Sen. Elizabeth Warren (D-MA) is definitely not an economist. Her recent student loan interest rate bill makes that clear.
Sen. Warren’s bill would lower the interest rate on Stafford federal student loans to .75%, the same rate the Federal Reserve gives to big banks. The argument given is, “If the banks can get it, so can the students.”
Look. We have student loans. They suck. We don’t look forward to paying them back. On paper, an interest rate of .75% sounds great. Sign us up! The economic implications, however, of an interest rate this low would be disastrous, and could in fact make college less affordable and attainable for needy students.
There are at least two forces that govern the world: gravity and prices. Interest rates (the price of loanable funds) contain information on how we should allocate our resources most efficiently. Creating artificially low rates (like the one Warren is proposing) will distort this information.
Consider a privatized economy with an excessive amount of college graduates. This flood of college graduates will, assuming everything else is equal, drive wages down for college graduates. The supply of college graduates will exceed demand, driving down their “price” (wage). This is not good for the recent college graduate, who needs to make money to pay back the loans they took out to receive their education.
Furthermore, because so many people have been taking out loans to go to college, loan rates will be excessively high. The high loan rates dissuade high school graduates from attending college. The interest rate effectively communicates the message that there are too many college graduates driving down wages in the market and, perhaps, college is not the best investment for the high school graduate. This means that fewer high school graduates will choose to continue schooling and, over time, the supply of college graduates diminishes, increasing wages back to normality. This is the market behaving, as it should.
Sen. Warren’s proposal to artificially lower interest rates would throw a wrench into the economy by removing the ability of a high interest rate to communicate the supply and wage information in the labor market to the prospective college student. More loans would be distributed to students who will then continue to feed into the flood of excess college graduates, continuing to lower wages in the market. These students, enticed by an extremely low interest rate on student loans, would enter into a spiral of debt that they will likely be unable to ever repay. This is not good.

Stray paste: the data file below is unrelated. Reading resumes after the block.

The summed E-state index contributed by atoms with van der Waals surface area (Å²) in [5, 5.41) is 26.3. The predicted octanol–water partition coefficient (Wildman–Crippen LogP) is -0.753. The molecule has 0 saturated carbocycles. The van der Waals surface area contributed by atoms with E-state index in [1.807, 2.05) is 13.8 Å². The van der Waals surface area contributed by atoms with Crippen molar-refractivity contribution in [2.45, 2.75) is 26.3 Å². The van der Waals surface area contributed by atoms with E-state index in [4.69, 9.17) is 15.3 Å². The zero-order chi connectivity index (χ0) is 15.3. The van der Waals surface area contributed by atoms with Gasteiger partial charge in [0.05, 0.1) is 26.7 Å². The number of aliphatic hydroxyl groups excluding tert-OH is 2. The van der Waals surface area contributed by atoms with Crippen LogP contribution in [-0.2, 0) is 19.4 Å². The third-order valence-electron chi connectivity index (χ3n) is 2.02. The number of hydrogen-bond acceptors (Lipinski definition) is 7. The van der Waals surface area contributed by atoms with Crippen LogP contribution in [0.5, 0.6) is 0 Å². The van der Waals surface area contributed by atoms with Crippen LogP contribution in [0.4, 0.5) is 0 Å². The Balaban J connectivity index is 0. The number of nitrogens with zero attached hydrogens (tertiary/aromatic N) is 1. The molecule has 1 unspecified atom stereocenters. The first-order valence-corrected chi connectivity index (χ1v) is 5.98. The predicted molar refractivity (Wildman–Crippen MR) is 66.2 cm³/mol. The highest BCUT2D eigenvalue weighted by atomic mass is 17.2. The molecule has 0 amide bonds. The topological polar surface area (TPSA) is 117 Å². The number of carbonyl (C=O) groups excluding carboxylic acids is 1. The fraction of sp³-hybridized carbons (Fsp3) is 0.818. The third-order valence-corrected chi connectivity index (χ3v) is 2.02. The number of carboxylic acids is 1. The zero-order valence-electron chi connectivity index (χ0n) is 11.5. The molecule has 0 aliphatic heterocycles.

If this theory is correct, we should see the following consequences in the data: higher unemployment rates for college graduates, lower wages, higher student loan amounts, and higher default rates. Indeed, this is already the case. Over 53% of recent college graduates were either underemployed or unemployed in the first quarter of 2012, and those who actually are employed have seen a 7.6% drop in pay over the last six years. The number of college graduates making minimum wage has increased 70%, which is another symptom of underemployment. There is rising outstanding student loan debat–up 12.5% since 2010, and up 300% in the last decade. Furthermore, student loan defaults have been increasing as well–in 2009, 8.8% of debtors who entered repayment defaulted within a year. In 2012, the number was up to 10%. These numbers will only continue to worsen if Sen. Warren’s bill actually results in lower interest rates.
Sen. Warren’s proposal may appear to be helpful for students, but the numbers just do not add up.
Arman Oganisian | Providence College | @Arman_Oganisian
Christine Rousselle | Providence College | @crousselle